The last of the factory visits was to UPM’s Lahti factory, which as it happened was taking place during the first day of a major timber engineer’s conference in the same Finnish city. The next day an Australian architect, Richard Le Plaistre, was to be awarded a major timber architecture prize at the conference. I didn’t realise until after the tour of the factory – which was hi-tech, automated, and seemingly stretched for miles – that a tall, somewhat craggy-looking man who was accompanying the tour was in fact Le Plaistre. It only became evident once we were seated in a media suite where our hosts, after some words about their new product range, asked for suggestions on how these might be developed. After a few muttered comments from the journos, Le Plaistre, began to speak. At first he praised “the wonder of Glulam” for its strength and capacity to be moulded into almost any curving shape. But then he continued by pointing out how little interaction the workforce had with the material, and that the skills traditionally associated with woodworking were completely redundant in an age of hi-tech wood production. He finally asked why wood production factories couldn’t be more holistic and provide their workers with greater involvement and fulfilment. The UPM people looked on, momentarily stunned into silence at such a blunt “off message” from their very special guest. I know not what the other journalists made of this, but personally that Le Plaistre-UPM moment etched itself into my mind for years to come.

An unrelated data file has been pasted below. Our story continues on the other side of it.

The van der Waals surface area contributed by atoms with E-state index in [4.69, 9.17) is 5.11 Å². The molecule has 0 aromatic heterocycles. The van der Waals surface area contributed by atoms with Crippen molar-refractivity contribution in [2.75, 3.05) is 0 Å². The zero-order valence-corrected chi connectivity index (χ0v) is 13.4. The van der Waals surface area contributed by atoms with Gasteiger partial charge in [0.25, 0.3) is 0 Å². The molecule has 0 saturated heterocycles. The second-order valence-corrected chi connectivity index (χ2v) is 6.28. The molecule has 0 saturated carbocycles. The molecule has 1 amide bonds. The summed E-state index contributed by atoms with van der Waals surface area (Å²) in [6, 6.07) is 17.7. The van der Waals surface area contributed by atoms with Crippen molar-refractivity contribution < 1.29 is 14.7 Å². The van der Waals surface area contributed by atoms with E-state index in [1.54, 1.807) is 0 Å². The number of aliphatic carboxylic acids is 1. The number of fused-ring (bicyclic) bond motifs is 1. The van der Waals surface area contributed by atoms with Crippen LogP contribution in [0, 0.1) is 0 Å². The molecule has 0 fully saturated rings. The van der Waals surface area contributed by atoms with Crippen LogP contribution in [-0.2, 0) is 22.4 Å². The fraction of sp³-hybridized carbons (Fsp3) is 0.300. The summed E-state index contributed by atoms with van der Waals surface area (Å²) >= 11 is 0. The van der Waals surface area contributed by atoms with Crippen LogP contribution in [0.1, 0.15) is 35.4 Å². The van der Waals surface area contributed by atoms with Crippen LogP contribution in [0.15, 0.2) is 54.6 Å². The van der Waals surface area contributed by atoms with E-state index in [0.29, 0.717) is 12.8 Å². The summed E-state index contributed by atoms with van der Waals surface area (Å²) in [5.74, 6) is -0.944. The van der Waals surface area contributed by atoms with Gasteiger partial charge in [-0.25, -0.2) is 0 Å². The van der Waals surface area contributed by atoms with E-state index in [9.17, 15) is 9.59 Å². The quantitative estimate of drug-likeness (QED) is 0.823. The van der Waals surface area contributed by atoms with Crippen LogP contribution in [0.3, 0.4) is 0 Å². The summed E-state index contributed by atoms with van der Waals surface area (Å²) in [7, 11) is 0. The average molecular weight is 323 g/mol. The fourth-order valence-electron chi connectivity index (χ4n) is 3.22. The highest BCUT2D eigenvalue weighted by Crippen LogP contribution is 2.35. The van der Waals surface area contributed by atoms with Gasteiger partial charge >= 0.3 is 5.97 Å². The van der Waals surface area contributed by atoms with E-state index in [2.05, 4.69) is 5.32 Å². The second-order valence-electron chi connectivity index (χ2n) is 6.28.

Why? Because it was but one vivid micro-example of how the world of making is yet again being transformed; where a suite of technological changes has produced synergies which are remaking contemporary industrial-sector products in a sphere which has been so closely identified with older, individual and preindustrial ways of working. Carpentry, the traditional craft of the master-builder, is but one example of these changes which have introduced a whole new dimension to craft’s possible futures. In contemporary timber architecture, the computer has enabled us to envisage ways in which hitherto impossible buildings can be built. As with other fields of expertise previously belonging to the province of crafts – ceramics and pottery; furniture making; textiles and clothing – the computer has acted in concert with other developments. In the timberbuild case, this can be seen in the emergence of engineered and manipulated timber, the focus of UPM’s automated factory and of LePlaistre’s questions. These changes beg many questions, but also suggest answers that are not immediately straightforward or obvious but seem to originate in the domain of paradox. They are questions and answers that I have been exploring for the last ten years through the journal I run, Fourth Door Review, and which have taken me to a variety of makers who are also working with contemporary electronic technology.The most marked use of computers in the making world has perhaps been in their capacity to simulate, construct, design, engineer or apply a particular mathematics within virtual space. In the present-day context this has become a normal, unremarked aspect of professional life across many working landscapes. In this, the digital domain has been remaking and redefining as many disciplines as you might put a name to. This surge of digitalisation appears less dramatic when seen in the context of iconic expressions of industrial society. We don’t blink an eye – at least in the developed world – at the influx of such technologies as flatscreen TVs, iPods, or podcasts. These are evolutions of technologies which are firmly embedded in the Industrial paradigm, none more so than television. Where the field is identified with the preindustrial, where individual skill is involved, and where much lower tech and traditional creative expression begin to morph towards variants of techno-dependency, our attention is piqued that much more. The  contrast is more marked.